4 Essential Website Security Steps to Help Prevent You from Being Hacked
We've all heard stories of websites getting hacked. A hack can come out of the blue, damaging your website and costing you valuable time and money. But, do you know how to prevent your website from getting hacked?
Is your website Fort Knox or a sitting duck? Contact me to find out!
Most website hacks are preventable. Follow these 4 steps to reduce the chances of it happening to you.
STEP 1: Ensure your website developer uses best practices
Your website developer plays an important role in the security of your site. Poor internet security practices can contribute to website vulnerability and breaches.
Ask your developer what internet security measures will be - or have been - put in place.
Best practices include:
- appropriate file permissions
- an .htaccess file
- password protected directories
- special PHP directives
- SSL Certificate
- and more...
For more best practices read Hacker's Calling Card
STEP 2: Choose a hosting company that makes security top priority
Many website hacks are due to poor website hosting server security. I've received calls from several companies whose hacked websites were using the same well known (cheap) hosting company. Like most things in life, you get what you pay for.
Not all hosting companies are created equal.
When you select your hosting company, look for their server security information. A good web hosting company will boast about their security methodology. Choose them!
I trust Rochen Hosting with my websites - contact me to see if Rochen is right for you.
STEP 3: Keep your website software and firewall up-to-date
Your website has likely been built using a content management system (CMS) software such as Joomla, Drupal or WordPress. When your CMS developers release an update - which may include bug fixes, critical vulnerability patches, and new features - it's imperative you update your version as well.
Outdated software is a common reason for many hacked websites. Contact me to learn about our website software maintenance service.
BONUS TIP: don't forget to backup your website after each update. This ensures you'll always have a clean site to roll back to in the event of a hack.
Firewall software provides your site with an additional layer of protection and can thwart a wide variety of hacks. I've been using RSFirewall! for years and also offer firewall installation and configuration as a service.
See RSFirewall! in action below, showing the frequency and types of attacks blocked on THIS site.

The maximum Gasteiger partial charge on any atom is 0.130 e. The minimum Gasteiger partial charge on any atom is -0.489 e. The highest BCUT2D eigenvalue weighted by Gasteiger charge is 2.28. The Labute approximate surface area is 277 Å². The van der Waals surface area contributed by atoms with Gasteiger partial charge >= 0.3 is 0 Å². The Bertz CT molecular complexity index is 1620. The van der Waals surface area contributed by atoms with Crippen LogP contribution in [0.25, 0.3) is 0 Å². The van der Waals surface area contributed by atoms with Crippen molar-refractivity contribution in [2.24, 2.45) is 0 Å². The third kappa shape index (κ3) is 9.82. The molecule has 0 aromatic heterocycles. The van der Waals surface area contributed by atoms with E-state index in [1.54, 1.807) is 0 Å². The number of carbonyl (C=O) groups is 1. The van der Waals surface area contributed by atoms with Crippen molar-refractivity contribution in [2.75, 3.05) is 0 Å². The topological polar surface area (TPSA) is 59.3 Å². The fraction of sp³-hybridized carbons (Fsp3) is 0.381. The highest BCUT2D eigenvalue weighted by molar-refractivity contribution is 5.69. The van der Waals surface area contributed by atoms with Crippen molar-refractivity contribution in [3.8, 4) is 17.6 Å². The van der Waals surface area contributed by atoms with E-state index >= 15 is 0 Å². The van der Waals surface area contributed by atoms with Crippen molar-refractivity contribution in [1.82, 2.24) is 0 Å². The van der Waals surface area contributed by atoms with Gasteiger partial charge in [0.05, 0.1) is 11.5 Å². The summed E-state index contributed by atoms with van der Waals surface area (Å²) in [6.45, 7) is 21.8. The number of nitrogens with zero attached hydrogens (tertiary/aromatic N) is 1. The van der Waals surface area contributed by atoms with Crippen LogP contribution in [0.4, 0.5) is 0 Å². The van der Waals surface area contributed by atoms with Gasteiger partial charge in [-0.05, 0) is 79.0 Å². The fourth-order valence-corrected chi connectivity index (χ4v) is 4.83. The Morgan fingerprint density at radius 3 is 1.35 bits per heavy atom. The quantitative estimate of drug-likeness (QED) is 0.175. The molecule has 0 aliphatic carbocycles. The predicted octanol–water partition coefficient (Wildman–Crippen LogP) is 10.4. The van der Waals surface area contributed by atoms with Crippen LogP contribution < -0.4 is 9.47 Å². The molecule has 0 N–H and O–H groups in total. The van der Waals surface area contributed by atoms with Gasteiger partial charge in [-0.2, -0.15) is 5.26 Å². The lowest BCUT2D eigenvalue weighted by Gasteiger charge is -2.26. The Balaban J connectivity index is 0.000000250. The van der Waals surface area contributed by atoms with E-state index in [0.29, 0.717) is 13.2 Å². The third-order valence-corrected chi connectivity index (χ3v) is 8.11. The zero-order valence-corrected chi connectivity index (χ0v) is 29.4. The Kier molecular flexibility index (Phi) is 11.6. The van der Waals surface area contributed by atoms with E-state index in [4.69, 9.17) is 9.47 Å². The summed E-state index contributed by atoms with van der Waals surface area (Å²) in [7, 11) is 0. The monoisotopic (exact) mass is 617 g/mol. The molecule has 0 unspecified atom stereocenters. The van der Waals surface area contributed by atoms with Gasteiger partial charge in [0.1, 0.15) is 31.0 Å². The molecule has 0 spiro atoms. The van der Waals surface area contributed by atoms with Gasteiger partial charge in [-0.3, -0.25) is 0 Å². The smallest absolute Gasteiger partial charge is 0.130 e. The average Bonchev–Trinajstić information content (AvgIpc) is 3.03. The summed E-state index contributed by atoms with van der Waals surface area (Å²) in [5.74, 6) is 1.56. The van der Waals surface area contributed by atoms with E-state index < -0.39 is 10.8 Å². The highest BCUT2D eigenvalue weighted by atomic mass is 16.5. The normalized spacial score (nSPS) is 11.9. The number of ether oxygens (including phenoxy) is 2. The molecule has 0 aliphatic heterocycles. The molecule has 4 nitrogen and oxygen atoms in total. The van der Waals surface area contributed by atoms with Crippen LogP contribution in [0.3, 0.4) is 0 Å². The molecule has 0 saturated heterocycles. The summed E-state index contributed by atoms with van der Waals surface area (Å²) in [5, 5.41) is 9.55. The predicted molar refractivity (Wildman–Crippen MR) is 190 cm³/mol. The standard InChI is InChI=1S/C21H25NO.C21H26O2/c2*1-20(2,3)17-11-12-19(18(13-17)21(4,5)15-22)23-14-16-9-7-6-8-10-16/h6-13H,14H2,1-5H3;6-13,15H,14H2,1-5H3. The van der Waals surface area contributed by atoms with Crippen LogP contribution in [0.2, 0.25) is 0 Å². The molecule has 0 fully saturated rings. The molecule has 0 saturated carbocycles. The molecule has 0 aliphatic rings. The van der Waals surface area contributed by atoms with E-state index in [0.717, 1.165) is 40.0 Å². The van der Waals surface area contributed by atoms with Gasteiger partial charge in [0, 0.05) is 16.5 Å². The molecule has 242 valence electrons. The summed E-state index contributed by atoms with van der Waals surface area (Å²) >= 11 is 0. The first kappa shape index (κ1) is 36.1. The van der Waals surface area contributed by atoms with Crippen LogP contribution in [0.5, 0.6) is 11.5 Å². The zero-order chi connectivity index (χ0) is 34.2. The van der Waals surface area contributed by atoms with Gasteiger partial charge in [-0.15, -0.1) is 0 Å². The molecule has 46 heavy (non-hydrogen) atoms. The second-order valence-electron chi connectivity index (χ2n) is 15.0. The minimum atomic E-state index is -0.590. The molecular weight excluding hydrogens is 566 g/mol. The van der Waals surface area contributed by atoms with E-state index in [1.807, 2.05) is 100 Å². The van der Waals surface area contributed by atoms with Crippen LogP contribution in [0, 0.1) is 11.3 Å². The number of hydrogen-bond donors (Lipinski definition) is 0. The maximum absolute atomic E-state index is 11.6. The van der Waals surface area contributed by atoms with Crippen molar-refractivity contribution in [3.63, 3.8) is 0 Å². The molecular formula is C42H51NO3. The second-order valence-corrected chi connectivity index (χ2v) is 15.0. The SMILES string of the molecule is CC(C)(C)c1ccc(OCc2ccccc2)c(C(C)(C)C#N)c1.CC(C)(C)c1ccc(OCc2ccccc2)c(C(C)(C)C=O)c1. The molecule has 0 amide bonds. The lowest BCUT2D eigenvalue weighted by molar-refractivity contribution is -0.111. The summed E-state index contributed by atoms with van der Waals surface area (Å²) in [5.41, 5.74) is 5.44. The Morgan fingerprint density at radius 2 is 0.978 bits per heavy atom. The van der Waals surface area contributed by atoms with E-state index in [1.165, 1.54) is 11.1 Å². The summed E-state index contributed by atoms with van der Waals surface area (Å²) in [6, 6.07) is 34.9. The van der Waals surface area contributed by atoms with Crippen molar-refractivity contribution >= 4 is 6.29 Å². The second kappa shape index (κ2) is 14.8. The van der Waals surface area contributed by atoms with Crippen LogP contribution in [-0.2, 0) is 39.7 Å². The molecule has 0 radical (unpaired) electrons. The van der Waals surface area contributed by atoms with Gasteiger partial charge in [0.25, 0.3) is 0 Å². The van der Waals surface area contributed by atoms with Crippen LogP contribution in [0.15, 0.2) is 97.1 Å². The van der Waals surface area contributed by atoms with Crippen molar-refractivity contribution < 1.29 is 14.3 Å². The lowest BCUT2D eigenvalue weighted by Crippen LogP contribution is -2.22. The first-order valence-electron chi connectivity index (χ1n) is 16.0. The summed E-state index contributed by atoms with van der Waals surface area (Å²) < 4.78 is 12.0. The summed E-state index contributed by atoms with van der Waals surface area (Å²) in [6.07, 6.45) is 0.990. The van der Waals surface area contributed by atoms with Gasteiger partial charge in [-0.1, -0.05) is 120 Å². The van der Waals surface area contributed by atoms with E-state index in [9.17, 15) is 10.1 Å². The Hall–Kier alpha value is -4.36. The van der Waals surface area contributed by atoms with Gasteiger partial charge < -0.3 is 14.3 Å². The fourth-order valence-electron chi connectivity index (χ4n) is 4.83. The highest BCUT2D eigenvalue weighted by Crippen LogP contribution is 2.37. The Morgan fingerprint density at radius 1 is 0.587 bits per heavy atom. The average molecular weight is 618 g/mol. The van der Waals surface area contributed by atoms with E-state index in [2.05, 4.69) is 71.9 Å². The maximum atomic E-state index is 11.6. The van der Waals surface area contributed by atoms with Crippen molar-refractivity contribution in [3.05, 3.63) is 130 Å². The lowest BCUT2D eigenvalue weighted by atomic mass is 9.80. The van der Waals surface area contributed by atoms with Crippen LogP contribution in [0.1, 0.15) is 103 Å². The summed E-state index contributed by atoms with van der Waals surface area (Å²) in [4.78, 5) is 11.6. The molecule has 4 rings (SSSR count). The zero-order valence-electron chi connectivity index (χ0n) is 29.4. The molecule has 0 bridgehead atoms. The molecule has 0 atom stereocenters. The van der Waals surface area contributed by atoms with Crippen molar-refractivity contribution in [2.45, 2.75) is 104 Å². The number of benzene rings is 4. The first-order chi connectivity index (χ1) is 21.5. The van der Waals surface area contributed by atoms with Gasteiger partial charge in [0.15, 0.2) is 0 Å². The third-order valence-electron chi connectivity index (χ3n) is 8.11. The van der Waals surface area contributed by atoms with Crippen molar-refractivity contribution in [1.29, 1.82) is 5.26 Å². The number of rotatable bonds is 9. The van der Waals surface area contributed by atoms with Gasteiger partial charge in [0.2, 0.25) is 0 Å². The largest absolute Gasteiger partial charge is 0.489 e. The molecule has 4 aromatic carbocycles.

Learn how RSFirewall! can help protect your website from being hacked.
STEP 4: Use strong usernames and passwords
IBM’s 2014 Cyber Security Intelligence Index reports that 95 percent of all security incidents involve human error. Many of these due to the use of default usernames and passwords or easy-to-guess passwords.
If your website has been hacked, it's likely been hit by a BOT - an evil little script that crawls through the internet looking for a site to devour. The most common login names bots use to break through a website's back door are "admin" and "administrator".
Don't use admin or administrator.
Do use a unique username (at least 8 characters) that you've not used for any other online account.
Example: msJ3Nskey2Enter (Ms Jens Key To Enter)
Don't use a word that is related to an aspect of your life, such as the name of your first pet, the city you were born in, your mother's maiden name or your date of birth.
Do use a password generator. Make your password at least 12 characters long, includes lower and uppercase letters, numbers, and one or two special characters.
Try this FREE online Dashlane Password Generator
READY? Suit up!
No website is completely hack-proof but take heart... the Russians are not likely after you. Your challenge is the onslaught of bad bots and rookie hackers. If you follow these 4 steps, you will have greatly increased the chances of your website surviving the wild wild web.
Questions? Contact me to chat about your website's security!
Founder (2001) and owner of JenTekk Web Solutions. Joomla CMS website developer. Creative, quirky, analytical, adventurous. Fueled by faith, hot yoga and coffee.
A bit more about Jen.
Posted in Website Security